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Monophonic MIDI versions of ten musical pieces from Bach’s monodic instrumental corpus were partitioned into short snippets of approximately 150 s. The selected melodies were originally extracted from violin (partita BWV 1001, presto; BWV 1002, allemande; BWV 1004, allemande and gigue; BWV 1006, loure and gavotte) and flute (partita BWV1013 allemande, corrente, sarabande, and bourrée angloise) scores and were synthesised by using piano sounds with MuseScore two software (MuseScore BVBA), each played with a fixed rate (between 47 and 140 bpm). This was done in order to reduce familiarity for the expert pianist participants while enhancing their neural response by using their preferred instrument timbre (Pantev et al., 2001). Each 150 s piece, corresponding to an EEG/ECoG trial, was presented three times throughout the experiment, adding up to 30 trials that were presented in a random order. At the end of each trial, participants were asked to report on their familiarity to the piece (from 1: unknown; to 7: know the piece very well). This rating could take into account both their familiarity with the piece at its first occurrence in the experiment, as well as the build-up of familiarity across repetitions. Behavioural results confirmed that participants reported repeated pieces as more familiar (paired t-test on the average familiarity ratings for all participants across repetitions: rep2 > rep1, p=6.9×10−6; rep3 > rep2, p=0.003, Bonferroni correction). No significant difference emerged between musicians and non-musicians on this account (two-sample t-test, p=0.07, 0.16, 0.19 for repetitions 1, 2, and three respectively). EEG participants undertook the entire experiment (30 trials: ten stimuli repeated three times), ECoG patients were presented with 10 trials (ten stimuli, played with random order).

IDyOM

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The Information Dynamics of Music model (IDyOM; Pearce, 2005) is a framework based on variable-order hidden Markov models. Given a note sequence of a melody, the probability distribution over every possible note continuation is estimated for every n-gram context up to a given length k (model order). The distributions for the various orders were combined according to an entropy-based weighting function (IDyOM; Pearce, 2005), Section 6.2). Here, we used an unbounded implementation of IDyOM that builds n-grams using contexts up to the size of each musical piece. In addition, predictions were the result of a combination of long- and short-term models (LTM and STM respectively), which yields better estimates than either LTM or STM alone. The LTM was the result of a pre-training on a large corpus of Western music that did not include the stimuli presented during the EEG experiment, thus simulating the statistical knowledge of a listener that was implicitly acquired after a life-time of exposure to music. The STM, on the other hand, is constructed online for each individual musical piece that was used in the EEG experiment.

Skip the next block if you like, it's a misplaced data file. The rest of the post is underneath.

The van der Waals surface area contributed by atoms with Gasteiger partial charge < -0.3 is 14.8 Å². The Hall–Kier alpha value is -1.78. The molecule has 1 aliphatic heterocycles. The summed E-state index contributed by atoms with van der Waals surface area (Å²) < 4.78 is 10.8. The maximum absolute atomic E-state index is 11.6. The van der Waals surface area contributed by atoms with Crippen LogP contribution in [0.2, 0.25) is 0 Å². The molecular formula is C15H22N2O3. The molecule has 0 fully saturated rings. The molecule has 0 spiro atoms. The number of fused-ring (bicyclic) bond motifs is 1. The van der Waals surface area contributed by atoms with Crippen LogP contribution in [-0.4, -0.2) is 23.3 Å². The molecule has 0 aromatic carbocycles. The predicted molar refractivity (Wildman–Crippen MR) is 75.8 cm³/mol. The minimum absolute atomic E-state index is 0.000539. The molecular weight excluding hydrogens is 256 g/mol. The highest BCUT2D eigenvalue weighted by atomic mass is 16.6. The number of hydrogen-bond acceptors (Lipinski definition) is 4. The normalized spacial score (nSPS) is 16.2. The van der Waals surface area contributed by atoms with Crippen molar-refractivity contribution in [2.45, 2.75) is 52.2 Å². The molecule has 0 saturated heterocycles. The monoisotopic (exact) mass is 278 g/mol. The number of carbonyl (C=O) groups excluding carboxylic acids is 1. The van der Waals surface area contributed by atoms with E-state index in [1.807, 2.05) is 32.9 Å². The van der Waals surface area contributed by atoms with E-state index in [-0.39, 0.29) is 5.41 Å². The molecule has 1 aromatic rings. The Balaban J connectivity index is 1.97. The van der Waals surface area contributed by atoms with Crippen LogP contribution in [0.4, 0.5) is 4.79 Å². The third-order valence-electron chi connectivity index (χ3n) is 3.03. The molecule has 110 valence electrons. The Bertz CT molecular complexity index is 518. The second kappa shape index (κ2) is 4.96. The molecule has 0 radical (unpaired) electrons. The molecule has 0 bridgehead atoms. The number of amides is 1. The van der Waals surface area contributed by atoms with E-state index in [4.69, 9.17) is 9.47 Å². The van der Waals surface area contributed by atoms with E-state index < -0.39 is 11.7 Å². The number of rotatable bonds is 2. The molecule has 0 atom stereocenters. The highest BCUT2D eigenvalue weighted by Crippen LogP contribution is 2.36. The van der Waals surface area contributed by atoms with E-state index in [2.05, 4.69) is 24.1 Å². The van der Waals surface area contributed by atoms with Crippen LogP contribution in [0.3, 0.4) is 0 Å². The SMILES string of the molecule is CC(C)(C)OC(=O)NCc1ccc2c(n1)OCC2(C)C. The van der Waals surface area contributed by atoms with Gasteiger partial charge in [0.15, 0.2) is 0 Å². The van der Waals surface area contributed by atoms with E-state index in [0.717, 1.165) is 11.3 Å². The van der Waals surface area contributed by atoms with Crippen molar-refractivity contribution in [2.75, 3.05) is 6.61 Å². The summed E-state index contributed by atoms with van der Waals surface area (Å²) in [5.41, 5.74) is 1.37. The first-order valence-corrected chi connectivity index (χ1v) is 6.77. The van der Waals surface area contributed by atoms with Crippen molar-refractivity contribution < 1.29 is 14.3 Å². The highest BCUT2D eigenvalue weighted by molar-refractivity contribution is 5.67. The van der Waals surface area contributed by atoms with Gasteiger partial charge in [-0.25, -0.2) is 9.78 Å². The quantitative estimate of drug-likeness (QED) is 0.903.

Our choice of IDyOM was motivated by the empirical support that Markov model-based frameworks received as a model of human melodic expectation (Pearce and Wiggins, 2006; Pearce et al., 2010a; Omigie et al., 2013; Quiroga-Martinez et al., 2019a). Specifically, among other evidence, previous work has indicated that it predicts human ratings of uncertainty during music listening (Hansen and Pearce, 2014; Moldwin et al., 2017; Bianco et al., 2020).

Music features

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In the present study, we have assessed the coupling between the EEG data and various properties of the musical stimuli. Of course, this required the extraction of such properties from the stimulus data in the first place. First, we defined a set of descriptors summarizing low-level acoustic properties of the music stimuli (A). Since the specific set of stimuli was monophonic, broadband envelope and fundamental frequency (f0) of each note fully characterize the sound acoustics. However, only the envelope descriptor was used in the present study as the frequency information did not explain additional EEG variance. The broadband amplitude envelope was extracted from the acoustic waveform using the Hilbert transform (Figure 1A). In addition, A included the half-way rectified first-derivative of the envelope, which was shown to contribute to the stimulus-EEG mapping when using linear system identification methods (Daube et al., 2019).

In order to investigate the cortical processing of melodic expectations, we estimated melodic surprise and entropy for each individual note of a given musical piece by using IDyOM. Given a note ei, a note sequence e1..n that immediately precedes that note, and an alphabet E describing the possible pitch or note-onset values for the note, melodic surprise Seie1..i-1  refers to the inverse probability of occurrence of a particular note at a given position in the melody. In other words, this surprise indicates the degree to which a note appearing in a given context in a melody is unexpected, or information content (Pearce et al., 2010b; MacKay and Mac, 2003):

Seie1..i-1=log21peie1..i-1 .